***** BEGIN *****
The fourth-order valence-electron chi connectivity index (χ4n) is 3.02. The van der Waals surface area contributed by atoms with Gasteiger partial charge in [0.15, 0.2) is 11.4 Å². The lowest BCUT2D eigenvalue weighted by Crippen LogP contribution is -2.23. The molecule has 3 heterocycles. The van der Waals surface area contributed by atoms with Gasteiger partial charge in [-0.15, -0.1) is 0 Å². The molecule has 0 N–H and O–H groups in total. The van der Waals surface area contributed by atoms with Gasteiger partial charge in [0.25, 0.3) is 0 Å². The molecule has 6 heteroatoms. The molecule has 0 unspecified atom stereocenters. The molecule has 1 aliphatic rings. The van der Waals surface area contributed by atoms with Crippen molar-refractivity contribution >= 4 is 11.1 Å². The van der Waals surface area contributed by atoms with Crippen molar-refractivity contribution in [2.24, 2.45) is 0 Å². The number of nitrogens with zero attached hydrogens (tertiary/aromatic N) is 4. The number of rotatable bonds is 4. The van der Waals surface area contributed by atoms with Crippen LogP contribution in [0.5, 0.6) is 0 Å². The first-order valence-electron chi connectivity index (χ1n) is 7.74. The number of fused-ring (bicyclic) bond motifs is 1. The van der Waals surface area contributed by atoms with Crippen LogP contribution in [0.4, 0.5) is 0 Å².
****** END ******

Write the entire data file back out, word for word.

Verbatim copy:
The fourth-order valence-electron chi connectivity index (χ4n) is 3.02. The van der Waals surface area contributed by atoms with Gasteiger partial charge in [0.15, 0.2) is 11.4 Å². The lowest BCUT2D eigenvalue weighted by Crippen LogP contribution is -2.23. The molecule has 3 heterocycles. The van der Waals surface area contributed by atoms with Gasteiger partial charge in [-0.15, -0.1) is 0 Å². The molecule has 0 N–H and O–H groups in total. The van der Waals surface area contributed by atoms with Gasteiger partial charge in [0.25, 0.3) is 0 Å². The molecule has 6 heteroatoms. The molecule has 0 unspecified atom stereocenters. The molecule has 1 aliphatic rings. The van der Waals surface area contributed by atoms with Crippen molar-refractivity contribution >= 4 is 11.1 Å². The van der Waals surface area contributed by atoms with Crippen molar-refractivity contribution in [2.24, 2.45) is 0 Å². The number of nitrogens with zero attached hydrogens (tertiary/aromatic N) is 4. The number of rotatable bonds is 4. The van der Waals surface area contributed by atoms with Crippen LogP contribution in [0.5, 0.6) is 0 Å². The first-order valence-electron chi connectivity index (χ1n) is 7.74. The number of fused-ring (bicyclic) bond motifs is 1. The van der Waals surface area contributed by atoms with Crippen LogP contribution in [0.4, 0.5) is 0 Å².